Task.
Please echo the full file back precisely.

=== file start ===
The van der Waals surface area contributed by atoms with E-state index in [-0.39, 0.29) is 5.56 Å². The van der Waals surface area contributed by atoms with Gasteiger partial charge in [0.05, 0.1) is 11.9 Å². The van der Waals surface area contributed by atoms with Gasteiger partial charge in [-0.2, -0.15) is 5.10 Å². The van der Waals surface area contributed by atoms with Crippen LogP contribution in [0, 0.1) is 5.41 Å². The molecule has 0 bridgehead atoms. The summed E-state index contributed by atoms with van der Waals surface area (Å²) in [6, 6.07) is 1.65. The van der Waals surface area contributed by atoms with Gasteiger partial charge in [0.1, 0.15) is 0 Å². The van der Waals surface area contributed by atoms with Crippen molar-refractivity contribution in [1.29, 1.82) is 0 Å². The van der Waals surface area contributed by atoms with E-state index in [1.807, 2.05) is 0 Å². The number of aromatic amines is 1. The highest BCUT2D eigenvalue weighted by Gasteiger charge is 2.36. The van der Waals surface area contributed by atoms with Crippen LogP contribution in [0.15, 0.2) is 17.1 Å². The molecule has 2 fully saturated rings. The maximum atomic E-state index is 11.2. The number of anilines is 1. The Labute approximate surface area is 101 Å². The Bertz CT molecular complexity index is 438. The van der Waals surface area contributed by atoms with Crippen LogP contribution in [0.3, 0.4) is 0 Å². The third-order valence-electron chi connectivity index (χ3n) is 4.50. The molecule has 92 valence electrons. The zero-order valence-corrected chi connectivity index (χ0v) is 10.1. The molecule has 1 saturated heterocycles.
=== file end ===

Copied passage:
The van der Waals surface area contributed by atoms with E-state index in [-0.39, 0.29) is 5.56 Å². The van der Waals surface area contributed by atoms with Gasteiger partial charge in [0.05, 0.1) is 11.9 Å². The van der Waals surface area contributed by atoms with Gasteiger partial charge in [-0.2, -0.15) is 5.10 Å². The van der Waals surface area contributed by atoms with Crippen LogP contribution in [0, 0.1) is 5.41 Å². The molecule has 0 bridgehead atoms. The summed E-state index contributed by atoms with van der Waals surface area (Å²) in [6, 6.07) is 1.65. The van der Waals surface area contributed by atoms with Gasteiger partial charge in [0.1, 0.15) is 0 Å². The van der Waals surface area contributed by atoms with Crippen molar-refractivity contribution in [1.29, 1.82) is 0 Å². The van der Waals surface area contributed by atoms with E-state index in [1.807, 2.05) is 0 Å². The number of aromatic amines is 1. The highest BCUT2D eigenvalue weighted by Gasteiger charge is 2.36. The van der Waals surface area contributed by atoms with Crippen LogP contribution in [0.15, 0.2) is 17.1 Å². The molecule has 2 fully saturated rings. The maximum atomic E-state index is 11.2. The number of anilines is 1. The Labute approximate surface area is 101 Å². The Bertz CT molecular complexity index is 438. The van der Waals surface area contributed by atoms with Crippen LogP contribution in [0.3, 0.4) is 0 Å². The third-order valence-electron chi connectivity index (χ3n) is 4.50. The molecule has 92 valence electrons. The zero-order valence-corrected chi connectivity index (χ0v) is 10.1. The molecule has 1 saturated heterocycles.